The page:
Guilt and martyr complexes. Commonly stem from past life memories of having directly killed loved ones or from feeling responsible for the deaths of others (e.g., in a fire): human sacrifice of one's child, having ordered the deaths of others unnecessarily, etc. The entrenched thought is most often, "It's all my fault. I deserve this."
Material insecurity and eating disorders: Often the rerunning of past life memories of starvation, economic collapse, or inescapable poverty; manifests as anorexia, bulimia, or obesity.
Accidents, violence, physical brutality. Repetition of old battlefield memories from warrior lives; unfulfilled quests for power, love of adventure cut off; common in adolescence, the time historically when many soldiers met their deaths.
Family struggles. Usually there are old past life scores to settle with parents, children, or siblings: betrayal, abuse of power, inheritance injustices, rivalry, etc.; includes most Freudian Oedipal dynamics.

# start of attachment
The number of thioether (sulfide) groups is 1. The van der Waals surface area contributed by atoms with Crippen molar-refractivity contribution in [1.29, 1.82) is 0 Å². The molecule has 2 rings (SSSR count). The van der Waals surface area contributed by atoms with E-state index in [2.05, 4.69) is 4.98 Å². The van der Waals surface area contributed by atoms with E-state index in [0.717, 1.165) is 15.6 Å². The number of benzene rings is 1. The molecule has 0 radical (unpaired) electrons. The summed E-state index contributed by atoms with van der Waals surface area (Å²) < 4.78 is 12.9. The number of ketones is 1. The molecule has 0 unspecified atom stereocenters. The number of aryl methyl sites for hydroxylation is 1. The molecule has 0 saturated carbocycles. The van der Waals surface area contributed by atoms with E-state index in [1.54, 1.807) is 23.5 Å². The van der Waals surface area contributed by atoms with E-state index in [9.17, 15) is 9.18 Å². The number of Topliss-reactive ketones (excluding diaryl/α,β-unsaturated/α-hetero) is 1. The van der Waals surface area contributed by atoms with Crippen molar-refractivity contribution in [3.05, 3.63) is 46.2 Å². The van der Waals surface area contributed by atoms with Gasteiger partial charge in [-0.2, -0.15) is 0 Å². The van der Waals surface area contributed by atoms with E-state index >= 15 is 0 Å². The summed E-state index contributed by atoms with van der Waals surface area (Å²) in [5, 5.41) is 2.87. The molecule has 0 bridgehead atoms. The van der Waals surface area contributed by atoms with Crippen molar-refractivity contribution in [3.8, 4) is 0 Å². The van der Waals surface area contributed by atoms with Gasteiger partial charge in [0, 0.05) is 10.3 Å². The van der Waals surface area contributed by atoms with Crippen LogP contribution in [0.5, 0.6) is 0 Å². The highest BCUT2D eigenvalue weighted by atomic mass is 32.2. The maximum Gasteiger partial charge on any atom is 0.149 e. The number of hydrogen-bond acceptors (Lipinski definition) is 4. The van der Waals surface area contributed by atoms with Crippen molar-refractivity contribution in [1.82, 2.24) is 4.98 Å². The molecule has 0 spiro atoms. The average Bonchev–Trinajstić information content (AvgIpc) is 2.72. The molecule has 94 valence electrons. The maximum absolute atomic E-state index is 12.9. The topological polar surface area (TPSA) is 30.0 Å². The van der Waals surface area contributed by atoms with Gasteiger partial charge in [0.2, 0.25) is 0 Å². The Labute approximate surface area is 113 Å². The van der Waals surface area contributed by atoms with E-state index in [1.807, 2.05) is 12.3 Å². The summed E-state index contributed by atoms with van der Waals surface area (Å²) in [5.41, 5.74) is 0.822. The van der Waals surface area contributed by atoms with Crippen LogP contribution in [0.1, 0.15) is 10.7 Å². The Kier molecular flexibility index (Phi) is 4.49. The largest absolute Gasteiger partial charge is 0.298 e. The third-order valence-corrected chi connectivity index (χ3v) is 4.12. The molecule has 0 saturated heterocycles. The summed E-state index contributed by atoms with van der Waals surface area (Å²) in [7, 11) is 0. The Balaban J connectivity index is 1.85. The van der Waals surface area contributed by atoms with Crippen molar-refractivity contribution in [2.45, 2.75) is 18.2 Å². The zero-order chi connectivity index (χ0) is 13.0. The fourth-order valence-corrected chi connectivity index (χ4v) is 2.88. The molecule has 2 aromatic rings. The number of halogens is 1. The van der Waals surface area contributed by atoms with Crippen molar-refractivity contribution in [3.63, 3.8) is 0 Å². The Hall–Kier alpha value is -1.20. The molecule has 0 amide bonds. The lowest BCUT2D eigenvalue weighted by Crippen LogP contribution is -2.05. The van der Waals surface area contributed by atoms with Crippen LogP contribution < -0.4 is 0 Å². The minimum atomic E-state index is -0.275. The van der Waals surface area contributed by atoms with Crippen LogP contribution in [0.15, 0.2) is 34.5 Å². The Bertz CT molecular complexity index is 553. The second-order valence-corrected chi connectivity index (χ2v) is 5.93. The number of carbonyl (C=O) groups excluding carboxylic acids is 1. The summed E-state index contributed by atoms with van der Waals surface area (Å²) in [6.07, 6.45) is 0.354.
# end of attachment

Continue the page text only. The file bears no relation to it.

Sexual difficulties and abuse. Frequently problems of frigidity, impotence, and genital infections have past life stories of rape, abuse, or torture behind them. Many incest and child abuse stories turn out to be reruns of old patterns where emotional release was blocked.
Marital difficulties. These often derive from past lives with the same mate in a different power, class, or sexual constellation: e.g., as mistress, slave, prostitute, concubine, where the sex roles were reversed.
Chronic physical ailments. Past life reliving of traumatic injuries or deaths to the head, the limbs, the back, etc. Therapy often relieves chronic pain in these areas; headaches may relate to intolerable mental choices in other lives; throat ailments to verbal denunciations or unspoken thoughts; ulcers to memories of terror, necks to hanging or strangling.
From this list, which is far from exhaustive, it is clear that one person may have several themes and related past stories that will need to be worked through in the course of therapy. Exactly how this is done I shall describe more detail in later chapters. For the moment this list suffice to give some idea of what past life regression entails and how it is not something for idle amusement. ...